What do you love about the tech scene in San Francisco?
There’s a lot happening here. We’re at the heart of things and fortunate to be in the intersection of food and technology. We feel that we’re in the know for both industries and also for potential companies to work. Whether it’s new producers that are starting up in the city or food events that take place, we’re at the cross section of what our business is.
How difficult was it to iterate on a food subscription service during TechStars?
During TechStars we arrived at the idea we wanted to go after. It got beat up a little; how we would appraoch the overall model. For the most part, we stuck to the same concept as when we had first applied. Since then, we have continued to adapt. You listen to what your customers want, watch their behavior, then take your business in the according direction.
Tell me about a recently discovered food!
I was a jam judge at the Good Food Awards. I tried something called a wild elderberry shrub and it was presented as a way to preserve fruit in a concentrated form that’s slightly fermented. It has kind of a kombucha-like tang to it. Preserving is really huge right now and I think people will be learning about it more.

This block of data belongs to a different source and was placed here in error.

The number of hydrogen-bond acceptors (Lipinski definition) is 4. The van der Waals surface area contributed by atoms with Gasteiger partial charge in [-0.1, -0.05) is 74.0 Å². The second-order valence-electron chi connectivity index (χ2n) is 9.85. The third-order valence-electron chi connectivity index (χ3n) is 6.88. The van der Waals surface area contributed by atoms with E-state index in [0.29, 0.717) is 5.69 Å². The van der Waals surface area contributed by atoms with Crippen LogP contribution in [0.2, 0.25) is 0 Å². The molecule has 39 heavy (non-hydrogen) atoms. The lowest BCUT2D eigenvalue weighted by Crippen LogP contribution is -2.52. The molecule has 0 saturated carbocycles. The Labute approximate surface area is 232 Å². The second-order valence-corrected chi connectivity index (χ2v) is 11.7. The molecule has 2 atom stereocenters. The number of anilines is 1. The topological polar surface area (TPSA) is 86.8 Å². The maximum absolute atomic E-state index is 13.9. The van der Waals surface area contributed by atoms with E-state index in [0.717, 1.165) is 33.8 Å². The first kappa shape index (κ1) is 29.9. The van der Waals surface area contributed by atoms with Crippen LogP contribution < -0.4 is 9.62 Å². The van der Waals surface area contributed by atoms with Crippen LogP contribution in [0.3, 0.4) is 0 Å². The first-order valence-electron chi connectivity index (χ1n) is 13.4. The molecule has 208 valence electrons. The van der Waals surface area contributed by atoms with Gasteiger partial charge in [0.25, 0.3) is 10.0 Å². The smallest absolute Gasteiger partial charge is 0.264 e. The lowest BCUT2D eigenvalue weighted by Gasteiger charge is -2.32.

It’s so interesting when people ask me about TechStars. I always tell them about the program as the most impactful thing to have gotten us here. We wouldn’t be where we are right now if it weren’t for the program. It’s hard to say if we would still be doing it, not that we’re not passionate about it, just that it was just critical to be able to take it to the next level. I do believe that the accelerator model it really the key to starting a company. A formal MBA is just more time spent theorizing and the beauty of TechStars is that you’re focused on doing and building, not talking about it doing and building.